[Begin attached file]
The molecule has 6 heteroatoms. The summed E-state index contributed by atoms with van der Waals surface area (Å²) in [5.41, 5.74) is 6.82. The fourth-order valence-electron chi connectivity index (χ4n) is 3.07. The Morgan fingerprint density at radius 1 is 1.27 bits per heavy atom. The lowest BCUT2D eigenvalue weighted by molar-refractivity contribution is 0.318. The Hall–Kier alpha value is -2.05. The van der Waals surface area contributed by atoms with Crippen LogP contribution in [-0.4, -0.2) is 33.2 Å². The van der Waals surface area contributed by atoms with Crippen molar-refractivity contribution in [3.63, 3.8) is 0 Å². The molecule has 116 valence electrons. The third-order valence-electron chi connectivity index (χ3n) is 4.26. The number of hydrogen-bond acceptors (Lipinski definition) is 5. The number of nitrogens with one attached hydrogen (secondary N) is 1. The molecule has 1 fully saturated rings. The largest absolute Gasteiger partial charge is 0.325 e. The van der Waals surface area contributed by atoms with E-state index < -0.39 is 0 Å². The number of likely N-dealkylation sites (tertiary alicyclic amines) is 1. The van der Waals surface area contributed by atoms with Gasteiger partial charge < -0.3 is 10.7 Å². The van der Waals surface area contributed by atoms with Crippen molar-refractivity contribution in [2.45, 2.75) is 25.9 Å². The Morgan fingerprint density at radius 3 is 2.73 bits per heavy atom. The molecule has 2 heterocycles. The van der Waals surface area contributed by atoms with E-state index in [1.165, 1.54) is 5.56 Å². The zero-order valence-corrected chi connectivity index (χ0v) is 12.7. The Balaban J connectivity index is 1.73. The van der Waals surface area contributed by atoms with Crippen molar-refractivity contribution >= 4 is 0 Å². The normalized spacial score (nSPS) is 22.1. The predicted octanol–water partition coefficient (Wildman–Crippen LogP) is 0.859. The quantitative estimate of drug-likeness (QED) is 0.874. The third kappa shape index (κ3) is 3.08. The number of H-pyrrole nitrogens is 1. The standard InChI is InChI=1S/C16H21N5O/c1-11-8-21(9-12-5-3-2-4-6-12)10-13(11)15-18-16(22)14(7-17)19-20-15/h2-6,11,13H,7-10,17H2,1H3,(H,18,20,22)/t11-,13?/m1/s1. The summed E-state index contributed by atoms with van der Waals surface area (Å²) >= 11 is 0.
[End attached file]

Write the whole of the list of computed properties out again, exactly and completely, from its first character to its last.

The molecule has 6 heteroatoms. The summed E-state index contributed by atoms with van der Waals surface area (Å²) in [5.41, 5.74) is 6.82. The fourth-order valence-electron chi connectivity index (χ4n) is 3.07. The Morgan fingerprint density at radius 1 is 1.27 bits per heavy atom. The lowest BCUT2D eigenvalue weighted by molar-refractivity contribution is 0.318. The Hall–Kier alpha value is -2.05. The van der Waals surface area contributed by atoms with Crippen LogP contribution in [-0.4, -0.2) is 33.2 Å². The van der Waals surface area contributed by atoms with Crippen molar-refractivity contribution in [3.63, 3.8) is 0 Å². The molecule has 116 valence electrons. The third-order valence-electron chi connectivity index (χ3n) is 4.26. The number of hydrogen-bond acceptors (Lipinski definition) is 5. The number of nitrogens with one attached hydrogen (secondary N) is 1. The molecule has 1 fully saturated rings. The largest absolute Gasteiger partial charge is 0.325 e. The van der Waals surface area contributed by atoms with E-state index < -0.39 is 0 Å². The number of likely N-dealkylation sites (tertiary alicyclic amines) is 1. The van der Waals surface area contributed by atoms with Gasteiger partial charge < -0.3 is 10.7 Å². The van der Waals surface area contributed by atoms with Crippen molar-refractivity contribution in [2.45, 2.75) is 25.9 Å². The Morgan fingerprint density at radius 3 is 2.73 bits per heavy atom. The molecule has 2 heterocycles. The van der Waals surface area contributed by atoms with E-state index in [1.165, 1.54) is 5.56 Å². The zero-order valence-corrected chi connectivity index (χ0v) is 12.7. The Balaban J connectivity index is 1.73. The van der Waals surface area contributed by atoms with Crippen molar-refractivity contribution >= 4 is 0 Å². The normalized spacial score (nSPS) is 22.1. The predicted octanol–water partition coefficient (Wildman–Crippen LogP) is 0.859. The quantitative estimate of drug-likeness (QED) is 0.874. The third kappa shape index (κ3) is 3.08. The number of H-pyrrole nitrogens is 1. The standard InChI is InChI=1S/C16H21N5O/c1-11-8-21(9-12-5-3-2-4-6-12)10-13(11)15-18-16(22)14(7-17)19-20-15/h2-6,11,13H,7-10,17H2,1H3,(H,18,20,22)/t11-,13?/m1/s1. The summed E-state index contributed by atoms with van der Waals surface area (Å²) >= 11 is 0.